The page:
Also, your kind and generous donation to Douglas Reeman's wife in her sadness a few years ago is still remembered -

You must  have an infectious laugh, as merely the picture of you standing on a winter seashore provokes a smile ...

All the best, sir,

Alex Fitch


Q

Dear Bernard

I just wanted to thank you for writing a book just for me ! I am working my way through reading the last kingdom all in one go and imagine my delight when I got to  Warriors of the Storm which is set on the hill I live on .My husband grew up on the old Pale and spent his childhood playing on that hill. There used to be a carved out tunnel they could get into and they had a hidden den underground . His mother can remember the archaeological excavations of the 1930s. But the book has brought the  history to life for me.We now live half a mile from the top of the hill on Yeld Lane and I can just imagine Uhtred making way across the landscape around us.

kind regards

Louise


Q

Hi Bernard,

I first grew up watching the Sharpe's series before getting some of the books and I must say they are awesome!

I've just re read the last kingdom and I'm working my way through the series and very excited to see what lays ahead for Uhtred!

Thank you for all of your hard work

Alex

Australia


Q

I notice there have been some postings which query Uhtred's age or more specifically how old he would be by the time Brunanburh is fought. I am surprised at the confusion and in particular one comment that said Uhtred was born in 866.

The answer is simple. In The Last Kingdom on page 4 it says he was 9 years old in 866. That means he will be 80 in 937. I pride myself in working out, right from the start, that a series plotting the birth of England would culminate in Brunanburh and that Uhtred's longevity would be unusual but not impossible during the 10th Century. Of course, if you want an energetic warrior in the fray there is always the son of the same name to take up the mantel.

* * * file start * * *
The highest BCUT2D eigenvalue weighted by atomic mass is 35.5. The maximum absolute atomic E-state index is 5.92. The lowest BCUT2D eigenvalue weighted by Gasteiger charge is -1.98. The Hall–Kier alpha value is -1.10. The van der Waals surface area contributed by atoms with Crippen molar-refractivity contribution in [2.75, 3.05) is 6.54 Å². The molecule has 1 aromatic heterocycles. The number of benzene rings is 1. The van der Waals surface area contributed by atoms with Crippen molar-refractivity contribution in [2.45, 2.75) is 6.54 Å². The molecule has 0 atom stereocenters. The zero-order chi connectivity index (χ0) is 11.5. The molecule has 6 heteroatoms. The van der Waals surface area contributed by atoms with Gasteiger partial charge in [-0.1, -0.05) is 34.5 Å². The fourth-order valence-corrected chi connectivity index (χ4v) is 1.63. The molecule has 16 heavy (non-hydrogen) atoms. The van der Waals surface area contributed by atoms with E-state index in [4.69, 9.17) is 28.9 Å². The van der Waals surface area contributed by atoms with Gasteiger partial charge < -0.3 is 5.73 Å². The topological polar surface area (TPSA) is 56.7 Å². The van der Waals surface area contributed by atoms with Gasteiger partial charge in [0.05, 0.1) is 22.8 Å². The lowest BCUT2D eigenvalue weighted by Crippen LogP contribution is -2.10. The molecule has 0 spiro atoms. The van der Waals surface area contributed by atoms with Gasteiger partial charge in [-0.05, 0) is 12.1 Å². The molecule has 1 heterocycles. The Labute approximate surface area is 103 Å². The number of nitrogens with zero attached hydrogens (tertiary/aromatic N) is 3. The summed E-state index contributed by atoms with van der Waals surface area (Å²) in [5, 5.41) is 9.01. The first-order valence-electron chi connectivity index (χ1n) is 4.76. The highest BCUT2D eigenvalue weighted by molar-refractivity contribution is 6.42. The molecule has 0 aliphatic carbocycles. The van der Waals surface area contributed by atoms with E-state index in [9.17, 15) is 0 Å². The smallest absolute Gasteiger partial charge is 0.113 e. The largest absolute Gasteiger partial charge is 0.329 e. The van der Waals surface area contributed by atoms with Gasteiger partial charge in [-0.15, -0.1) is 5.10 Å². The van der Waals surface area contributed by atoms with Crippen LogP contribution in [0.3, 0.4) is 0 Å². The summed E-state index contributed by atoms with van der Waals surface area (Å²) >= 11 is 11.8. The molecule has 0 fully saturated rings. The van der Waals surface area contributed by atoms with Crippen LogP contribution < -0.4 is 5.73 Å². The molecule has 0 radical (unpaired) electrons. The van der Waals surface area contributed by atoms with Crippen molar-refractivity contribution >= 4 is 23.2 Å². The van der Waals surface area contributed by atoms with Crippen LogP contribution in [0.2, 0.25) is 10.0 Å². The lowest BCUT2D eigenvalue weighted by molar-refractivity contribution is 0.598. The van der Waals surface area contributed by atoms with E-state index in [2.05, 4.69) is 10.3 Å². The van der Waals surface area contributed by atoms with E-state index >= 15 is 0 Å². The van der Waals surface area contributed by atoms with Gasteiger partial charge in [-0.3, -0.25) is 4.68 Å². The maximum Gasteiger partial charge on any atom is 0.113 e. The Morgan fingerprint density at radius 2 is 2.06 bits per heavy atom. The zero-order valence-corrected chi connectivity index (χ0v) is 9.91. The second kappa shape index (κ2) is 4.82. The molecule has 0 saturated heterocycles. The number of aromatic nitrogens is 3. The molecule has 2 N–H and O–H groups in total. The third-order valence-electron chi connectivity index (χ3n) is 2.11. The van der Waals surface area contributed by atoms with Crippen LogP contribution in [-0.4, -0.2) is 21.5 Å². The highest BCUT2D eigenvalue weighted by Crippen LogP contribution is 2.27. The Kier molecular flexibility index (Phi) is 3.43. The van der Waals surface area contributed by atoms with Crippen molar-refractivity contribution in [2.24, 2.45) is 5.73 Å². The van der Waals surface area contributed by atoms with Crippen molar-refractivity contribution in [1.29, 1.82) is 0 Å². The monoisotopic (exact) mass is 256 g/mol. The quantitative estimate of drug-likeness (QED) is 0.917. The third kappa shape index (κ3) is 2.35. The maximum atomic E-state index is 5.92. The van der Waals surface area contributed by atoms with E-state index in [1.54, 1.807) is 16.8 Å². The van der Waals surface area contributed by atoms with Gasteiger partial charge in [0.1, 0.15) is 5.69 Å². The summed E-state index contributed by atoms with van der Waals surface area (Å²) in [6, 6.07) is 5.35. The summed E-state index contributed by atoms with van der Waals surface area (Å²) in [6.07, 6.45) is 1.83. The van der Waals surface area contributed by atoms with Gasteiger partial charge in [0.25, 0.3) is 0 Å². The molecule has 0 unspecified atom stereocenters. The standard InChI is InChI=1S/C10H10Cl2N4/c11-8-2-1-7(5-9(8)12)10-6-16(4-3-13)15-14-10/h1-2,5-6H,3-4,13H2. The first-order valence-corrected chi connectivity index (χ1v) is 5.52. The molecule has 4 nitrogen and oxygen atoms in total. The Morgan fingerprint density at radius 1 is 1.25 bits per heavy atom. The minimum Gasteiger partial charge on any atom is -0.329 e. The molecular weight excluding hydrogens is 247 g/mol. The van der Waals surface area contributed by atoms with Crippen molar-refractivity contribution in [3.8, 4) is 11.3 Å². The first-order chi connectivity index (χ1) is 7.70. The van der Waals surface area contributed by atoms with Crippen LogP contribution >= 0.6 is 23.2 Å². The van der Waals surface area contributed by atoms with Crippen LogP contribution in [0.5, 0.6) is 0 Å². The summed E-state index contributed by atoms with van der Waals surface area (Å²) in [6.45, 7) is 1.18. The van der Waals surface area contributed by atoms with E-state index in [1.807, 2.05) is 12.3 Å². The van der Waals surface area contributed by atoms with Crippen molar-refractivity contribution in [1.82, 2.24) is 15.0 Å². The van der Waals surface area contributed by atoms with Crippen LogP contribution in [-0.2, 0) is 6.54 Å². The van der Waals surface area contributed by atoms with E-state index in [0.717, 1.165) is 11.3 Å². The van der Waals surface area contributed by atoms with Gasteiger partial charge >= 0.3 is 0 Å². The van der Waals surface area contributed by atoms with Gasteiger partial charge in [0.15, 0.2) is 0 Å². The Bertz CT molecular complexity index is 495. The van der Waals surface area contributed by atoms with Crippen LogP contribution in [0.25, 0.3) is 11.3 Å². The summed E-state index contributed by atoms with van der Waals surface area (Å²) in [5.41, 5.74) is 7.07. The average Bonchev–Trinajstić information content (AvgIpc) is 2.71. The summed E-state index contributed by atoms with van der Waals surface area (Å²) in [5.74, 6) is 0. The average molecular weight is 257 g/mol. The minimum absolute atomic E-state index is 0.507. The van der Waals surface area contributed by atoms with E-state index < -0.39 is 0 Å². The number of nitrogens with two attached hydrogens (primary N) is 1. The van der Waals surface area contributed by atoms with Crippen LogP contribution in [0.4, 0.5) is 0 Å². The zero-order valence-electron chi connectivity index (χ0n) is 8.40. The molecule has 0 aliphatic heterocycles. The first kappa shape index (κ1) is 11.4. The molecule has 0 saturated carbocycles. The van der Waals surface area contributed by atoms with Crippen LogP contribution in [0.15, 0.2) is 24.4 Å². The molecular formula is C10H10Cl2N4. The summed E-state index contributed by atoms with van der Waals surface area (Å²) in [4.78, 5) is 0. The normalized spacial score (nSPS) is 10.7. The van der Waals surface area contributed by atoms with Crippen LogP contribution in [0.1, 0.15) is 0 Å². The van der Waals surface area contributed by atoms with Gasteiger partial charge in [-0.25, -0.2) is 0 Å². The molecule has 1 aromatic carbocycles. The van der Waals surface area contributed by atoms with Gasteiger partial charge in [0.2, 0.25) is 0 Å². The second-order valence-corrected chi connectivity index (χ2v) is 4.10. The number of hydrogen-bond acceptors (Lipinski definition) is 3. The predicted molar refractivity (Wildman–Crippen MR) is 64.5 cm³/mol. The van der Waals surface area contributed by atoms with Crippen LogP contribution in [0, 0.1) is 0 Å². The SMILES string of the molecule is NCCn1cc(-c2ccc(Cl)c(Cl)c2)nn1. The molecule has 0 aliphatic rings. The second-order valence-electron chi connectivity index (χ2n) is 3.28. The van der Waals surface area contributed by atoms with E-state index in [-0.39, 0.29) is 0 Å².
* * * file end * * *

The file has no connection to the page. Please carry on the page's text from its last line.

In fact, the existence of Uhtred (junior) was such a clever narrative ploy since it means I have never assumed Uhtred was invincible - the story and action could continue even if Uhtred becomes a passive observer or even (the Gods forbid!) without him. Consequently I never took it for granted he would always survive  (unlike the immortal nature of the heroes of other popular historical novelists.) Thanks Bernard - its has added so much to my enjoyment never to know what happens next!

Paul Stein


Q

Hello Mr. Cornwell.

I just wanted to say how much I’ve enjoyed the Saxon stories. It’s probably the greatest inspiration for myself taking up writing. I’ve had a difficult road battling mental illness and your books have helped bring some enjoyment into my life. I thank you, and I hope one day you shall read my writing.

P

A

I hope so too - let me know when you get published!  Good luck!


Q

Mr. Cornwell,

I first was introduced to your books from my public library in the Sharpe's War series, of which I read every one.  Then I discovered my library also had VHS tapes of each episode in the TV series, which I then watched.  When my father came to visit me in Arizona, he watched two of the Sharpe's episodes and he was hooked!  But my favorite are the Uhtred of Bebbanburg.  I bought the hardcover of The Flame Bearer and when it was first released, it was touted as the last book of the series on Uhtred, so it sat on my bookshelf for 2 years before I read it as I didn't want his story to end.  When I read to the end of the book and found out his story wasn't over with that book, I rejoiced with a hallelujah!  I have been a history buff since grammar school and am an avid reader (one of my grandmothers was a librarian).  Thank you for the years of enjoyment from your books.

Continued success to you.

Catherine Curtis